by Orissa Arend
“I will build my church and the gates of Hades will not prevail against it. I will give you the keys of the kingdom of heaven. . .”
The history he covers begins with Jesus and carries us all the way to Barack Obama, focusing on Martin Luther King, Jr.’s leadership in the Civil Rights Movement. He spends two sections on how the Movement and Christianity resonate with environmental justice and education reform, the latter of which Augustine considers one of the Movement’s greatest accomplishments.
Augustine writes, “Courageous and forward thinking members of the Christian church fueled the Civil Rights Movement. . . to make manifest in America the ideas of equality once advocated and practiced by Jesus. . . Indeed, the Movement’s leaders juxtaposed law and religion to literally change America.”
In Augustine’s vision of the promised land of full social and political inclusion, he lays out historical, philosophical and theological connections. We need to understand these connections in order to pass forward the Civil Rights legacy today.
“As we celebrate the fiftieth anniversary of the Movement’s legacy, its surviving leaders are passing those same keys to a new generation that must accept their responsibility. Although this generation’s leaders have different battles than those fought fifty years ago, much like Peter, the keys are theirs to accept.”
Basic Principles: Martin Luther King, Jr. and Jesus
Love your enemies, Jesus exhorted. King viewed Jesus as the supreme manifestation of that religious and ethical principle. At the same time, King articulated the moral stance for disobeying unjust laws.
In his 1963 Letter from a Birmingham Jail, written on napkins and other scraps, he went on to enumerate the four basic steps of direct action and nonviolent resistance: 1) collect the facts; 2) negotiate; 3) purify the self; 4) act. Break the unjust law. Get arrested. Go to jail. Unjust laws are morally unacceptable. The First Amendment and the equal protection clause of the Fourteenth Amendment are the legal protections for this kind of resistance. Augustine explores the tension which King experienced between redemptive suffering and martyrdom or becoming a willing victim.
Augustine, an ordained minister in the AME church, law professor and social justice advocate, examines the convergence of law and religion. Both King and Augustine believe that justice is a part of the natural universe created by God, a law higher than the laws of society. It establishes the right and the good. But society’s laws are necessary also. King found a middle way between anarchy and tyranny, both of which he abhorred. In the marches, the sit-ins, the boycotts where Black bodies were abused and did not fight back, Augustine contends that the theological promise of success rests on the fact that although Jesus was crucified, love was not destroyed. Injustice cannot destroy the love of God, which is always redemptive.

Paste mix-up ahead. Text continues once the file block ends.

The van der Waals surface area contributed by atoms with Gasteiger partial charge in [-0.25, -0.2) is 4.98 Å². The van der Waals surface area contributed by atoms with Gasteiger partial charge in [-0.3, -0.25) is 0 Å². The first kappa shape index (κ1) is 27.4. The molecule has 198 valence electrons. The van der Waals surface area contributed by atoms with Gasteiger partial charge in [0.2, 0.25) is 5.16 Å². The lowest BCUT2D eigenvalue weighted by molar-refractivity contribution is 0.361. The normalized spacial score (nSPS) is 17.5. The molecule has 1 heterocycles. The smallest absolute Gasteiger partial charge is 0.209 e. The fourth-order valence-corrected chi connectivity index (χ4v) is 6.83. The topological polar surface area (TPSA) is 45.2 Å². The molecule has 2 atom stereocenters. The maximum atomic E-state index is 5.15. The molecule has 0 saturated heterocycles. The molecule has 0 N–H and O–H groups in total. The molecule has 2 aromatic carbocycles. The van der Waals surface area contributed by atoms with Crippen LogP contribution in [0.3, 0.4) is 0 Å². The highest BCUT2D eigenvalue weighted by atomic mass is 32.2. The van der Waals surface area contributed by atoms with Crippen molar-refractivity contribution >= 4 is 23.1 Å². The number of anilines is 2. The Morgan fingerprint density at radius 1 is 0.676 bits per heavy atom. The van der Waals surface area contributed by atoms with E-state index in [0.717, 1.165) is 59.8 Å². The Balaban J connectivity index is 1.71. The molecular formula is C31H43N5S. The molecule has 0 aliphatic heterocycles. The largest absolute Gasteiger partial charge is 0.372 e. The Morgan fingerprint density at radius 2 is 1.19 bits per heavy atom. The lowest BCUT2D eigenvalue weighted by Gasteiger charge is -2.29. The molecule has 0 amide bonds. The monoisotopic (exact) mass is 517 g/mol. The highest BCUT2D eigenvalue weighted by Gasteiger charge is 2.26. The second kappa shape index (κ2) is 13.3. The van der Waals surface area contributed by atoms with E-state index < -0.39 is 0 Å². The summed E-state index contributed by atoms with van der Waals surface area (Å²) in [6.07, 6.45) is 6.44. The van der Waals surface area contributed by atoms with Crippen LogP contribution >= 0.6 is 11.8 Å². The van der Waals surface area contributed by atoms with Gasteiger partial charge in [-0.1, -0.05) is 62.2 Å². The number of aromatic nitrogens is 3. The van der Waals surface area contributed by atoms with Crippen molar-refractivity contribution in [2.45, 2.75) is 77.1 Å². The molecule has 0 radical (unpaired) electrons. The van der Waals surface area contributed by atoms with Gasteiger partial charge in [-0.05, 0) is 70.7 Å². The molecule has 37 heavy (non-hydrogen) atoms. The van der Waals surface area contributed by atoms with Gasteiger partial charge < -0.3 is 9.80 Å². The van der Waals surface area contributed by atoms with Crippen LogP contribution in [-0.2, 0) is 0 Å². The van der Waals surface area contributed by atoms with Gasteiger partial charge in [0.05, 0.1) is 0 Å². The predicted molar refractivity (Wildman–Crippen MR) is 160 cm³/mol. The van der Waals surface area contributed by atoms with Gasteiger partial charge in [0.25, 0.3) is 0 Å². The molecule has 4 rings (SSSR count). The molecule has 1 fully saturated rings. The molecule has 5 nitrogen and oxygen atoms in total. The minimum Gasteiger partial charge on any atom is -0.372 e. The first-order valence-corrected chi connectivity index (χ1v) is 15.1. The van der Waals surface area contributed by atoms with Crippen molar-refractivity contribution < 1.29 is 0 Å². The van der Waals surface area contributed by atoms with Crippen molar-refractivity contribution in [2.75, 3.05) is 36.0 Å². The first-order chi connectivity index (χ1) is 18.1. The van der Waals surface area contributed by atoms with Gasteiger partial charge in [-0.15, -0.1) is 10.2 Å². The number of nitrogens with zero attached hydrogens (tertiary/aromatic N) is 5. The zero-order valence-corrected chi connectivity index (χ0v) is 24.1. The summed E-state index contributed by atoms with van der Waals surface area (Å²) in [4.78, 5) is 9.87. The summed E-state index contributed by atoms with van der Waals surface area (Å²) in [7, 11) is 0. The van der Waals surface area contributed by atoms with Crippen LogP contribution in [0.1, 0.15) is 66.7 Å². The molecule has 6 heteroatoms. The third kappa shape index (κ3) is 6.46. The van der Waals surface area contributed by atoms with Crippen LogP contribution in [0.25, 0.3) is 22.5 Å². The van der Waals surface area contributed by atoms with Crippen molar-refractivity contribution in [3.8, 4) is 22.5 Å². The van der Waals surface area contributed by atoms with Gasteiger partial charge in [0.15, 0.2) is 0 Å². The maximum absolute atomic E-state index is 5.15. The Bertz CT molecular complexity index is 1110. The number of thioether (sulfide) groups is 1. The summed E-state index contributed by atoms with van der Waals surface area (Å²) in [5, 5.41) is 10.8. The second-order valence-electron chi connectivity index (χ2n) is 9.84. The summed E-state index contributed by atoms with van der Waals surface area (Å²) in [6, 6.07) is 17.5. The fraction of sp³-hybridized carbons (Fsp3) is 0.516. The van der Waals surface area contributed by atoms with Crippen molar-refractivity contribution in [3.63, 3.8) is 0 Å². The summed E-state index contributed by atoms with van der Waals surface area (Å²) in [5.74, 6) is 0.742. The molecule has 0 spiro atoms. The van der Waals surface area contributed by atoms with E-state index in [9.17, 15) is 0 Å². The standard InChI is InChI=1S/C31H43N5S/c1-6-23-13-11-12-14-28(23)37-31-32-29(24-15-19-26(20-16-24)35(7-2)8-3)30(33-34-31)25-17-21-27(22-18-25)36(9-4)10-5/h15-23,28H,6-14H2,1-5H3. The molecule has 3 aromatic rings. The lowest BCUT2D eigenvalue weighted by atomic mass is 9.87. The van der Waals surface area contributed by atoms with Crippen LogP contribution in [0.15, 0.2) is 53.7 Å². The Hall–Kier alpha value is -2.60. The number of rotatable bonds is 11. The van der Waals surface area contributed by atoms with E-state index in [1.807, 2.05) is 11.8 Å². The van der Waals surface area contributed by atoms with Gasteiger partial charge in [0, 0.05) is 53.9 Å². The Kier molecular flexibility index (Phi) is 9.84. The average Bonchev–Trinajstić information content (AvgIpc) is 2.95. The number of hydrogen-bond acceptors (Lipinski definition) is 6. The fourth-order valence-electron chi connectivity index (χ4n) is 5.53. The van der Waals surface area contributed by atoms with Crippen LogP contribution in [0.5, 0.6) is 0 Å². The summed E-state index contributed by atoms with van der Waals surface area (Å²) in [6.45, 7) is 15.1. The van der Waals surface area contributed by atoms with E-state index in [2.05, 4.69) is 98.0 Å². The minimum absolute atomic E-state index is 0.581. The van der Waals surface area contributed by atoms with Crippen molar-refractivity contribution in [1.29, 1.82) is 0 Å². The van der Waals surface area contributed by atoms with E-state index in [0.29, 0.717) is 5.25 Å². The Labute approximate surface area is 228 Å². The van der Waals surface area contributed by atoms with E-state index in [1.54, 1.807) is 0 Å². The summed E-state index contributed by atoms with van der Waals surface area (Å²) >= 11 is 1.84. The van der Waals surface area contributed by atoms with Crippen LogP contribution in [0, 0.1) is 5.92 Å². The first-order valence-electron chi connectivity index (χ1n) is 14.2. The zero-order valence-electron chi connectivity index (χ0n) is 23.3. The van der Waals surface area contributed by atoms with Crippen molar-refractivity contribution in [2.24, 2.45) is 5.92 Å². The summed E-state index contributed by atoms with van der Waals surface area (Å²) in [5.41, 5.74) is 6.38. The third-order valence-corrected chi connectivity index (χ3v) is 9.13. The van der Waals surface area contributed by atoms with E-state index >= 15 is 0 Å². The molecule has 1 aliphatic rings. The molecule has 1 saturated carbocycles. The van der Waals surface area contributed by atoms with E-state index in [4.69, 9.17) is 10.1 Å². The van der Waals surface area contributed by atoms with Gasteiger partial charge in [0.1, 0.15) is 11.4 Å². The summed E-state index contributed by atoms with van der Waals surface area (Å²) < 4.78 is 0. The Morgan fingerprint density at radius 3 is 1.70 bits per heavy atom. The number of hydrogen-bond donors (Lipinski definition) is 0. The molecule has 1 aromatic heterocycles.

Current and Future Generations Accepting the Keys
Augustine brings these abstractions down to the practical level because he believes that the Christian message is not just about salvation; it is about service. Evangelical conservatism concerns itself with the glory of the kingdom to come. On the other hand, evangelical liberalism, Augustine’s bent, is concerned with the inequities of the kingdom at hand.
What then is Augustine asking of today’s activists as they accept the proverbial keys to the kingdom? He wants us to flood the polls on Election Day. We should be ever vigilant about laws that would push people back into voter suppression and discriminatory disenfranchisement. Accepting the keys means rejecting ecological imperialism and environmental injustice so that when God takes up residence on earth (as The Book of Revelation foretells) if we have been wise stewards, he will find a radiant, thriving cityscape, the New Jerusalem.
Accepting the keys means working for education reform as part of the ongoing Civil Rights Movement.
Augustine draws a line of legal and social connection from King to the contemporary movement beginning in 1954 when the U.S. Supreme Court in Brown v. Board of Education threw out “separate but equal” for public education. In 1957, the Soviet Union launched its space satellite Sputnik, giving Americans a huge incentive for education reform, so we could surpass the Russians in the space race. In 1964 summer volunteers, many of them White, set up an alternative school system, the Mississippi Freedom Schools, to teach Mississippi Blacks about history, civics, politics, and the means by which they could change society. In 1965, as part of President Lyndon Johnson’s War on Poverty, Congress passed the Elementary and Secondary Education Act, establishing a clear federal role in education after Brown. In 2001 No Child Left Behind elevated the closing of the Black-White achievement gap to the status of federal policy. In 2009 Obama’s Race to the Top (RTT) provided an incentive-based financial reward for educational innovation.
Augustine provides us with a fresh take on these complex issues. He mixes sermons with legal and social history to shift our perspective from the narrowly political to the cosmic. He reminds us that the kinship of humans remains a fact, whether we like it or not, because of the parenthood of God. Only love can hold this plethora of rag-tag, diverse humanity together in a harmonious community.
Orissa Arend is a psychotherapist, mediator, and author of Showdown in Desire: The Black Panthers Take a Stand in New Orleans. You can reach her at firstname.lastname@example.org.